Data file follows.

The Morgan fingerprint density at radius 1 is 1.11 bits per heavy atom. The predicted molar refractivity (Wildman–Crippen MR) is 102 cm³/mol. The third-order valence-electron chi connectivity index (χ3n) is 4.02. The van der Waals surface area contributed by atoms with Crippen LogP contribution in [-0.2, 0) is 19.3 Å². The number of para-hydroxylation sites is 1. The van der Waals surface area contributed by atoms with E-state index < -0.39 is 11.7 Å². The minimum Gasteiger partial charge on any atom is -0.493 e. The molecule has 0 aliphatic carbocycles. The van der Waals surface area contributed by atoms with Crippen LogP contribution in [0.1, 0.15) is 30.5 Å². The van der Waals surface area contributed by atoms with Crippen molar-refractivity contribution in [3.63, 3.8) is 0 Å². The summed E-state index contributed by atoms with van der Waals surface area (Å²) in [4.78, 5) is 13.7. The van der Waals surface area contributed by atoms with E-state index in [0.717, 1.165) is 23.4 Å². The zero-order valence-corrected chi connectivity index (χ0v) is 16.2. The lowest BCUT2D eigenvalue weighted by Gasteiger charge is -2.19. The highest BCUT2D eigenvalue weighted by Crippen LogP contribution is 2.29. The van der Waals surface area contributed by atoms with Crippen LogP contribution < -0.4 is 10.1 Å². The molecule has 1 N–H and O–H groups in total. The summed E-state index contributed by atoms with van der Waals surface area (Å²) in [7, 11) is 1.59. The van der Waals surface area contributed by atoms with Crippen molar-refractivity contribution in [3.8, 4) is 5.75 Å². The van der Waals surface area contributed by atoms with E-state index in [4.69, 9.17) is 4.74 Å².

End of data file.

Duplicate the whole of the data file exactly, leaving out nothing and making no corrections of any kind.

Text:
The Morgan fingerprint density at radius 1 is 1.11 bits per heavy atom. The predicted molar refractivity (Wildman–Crippen MR) is 102 cm³/mol. The third-order valence-electron chi connectivity index (χ3n) is 4.02. The van der Waals surface area contributed by atoms with Crippen LogP contribution in [-0.2, 0) is 19.3 Å². The number of para-hydroxylation sites is 1. The van der Waals surface area contributed by atoms with E-state index < -0.39 is 11.7 Å². The minimum Gasteiger partial charge on any atom is -0.493 e. The molecule has 0 aliphatic carbocycles. The van der Waals surface area contributed by atoms with Crippen LogP contribution in [0.1, 0.15) is 30.5 Å². The van der Waals surface area contributed by atoms with Crippen molar-refractivity contribution in [3.63, 3.8) is 0 Å². The summed E-state index contributed by atoms with van der Waals surface area (Å²) in [4.78, 5) is 13.7. The van der Waals surface area contributed by atoms with E-state index in [0.717, 1.165) is 23.4 Å². The zero-order valence-corrected chi connectivity index (χ0v) is 16.2. The lowest BCUT2D eigenvalue weighted by Gasteiger charge is -2.19. The highest BCUT2D eigenvalue weighted by Crippen LogP contribution is 2.29. The van der Waals surface area contributed by atoms with Crippen LogP contribution < -0.4 is 10.1 Å². The molecule has 1 N–H and O–H groups in total. The summed E-state index contributed by atoms with van der Waals surface area (Å²) in [7, 11) is 1.59. The van der Waals surface area contributed by atoms with Crippen molar-refractivity contribution in [3.8, 4) is 5.75 Å². The van der Waals surface area contributed by atoms with E-state index in [4.69, 9.17) is 4.74 Å².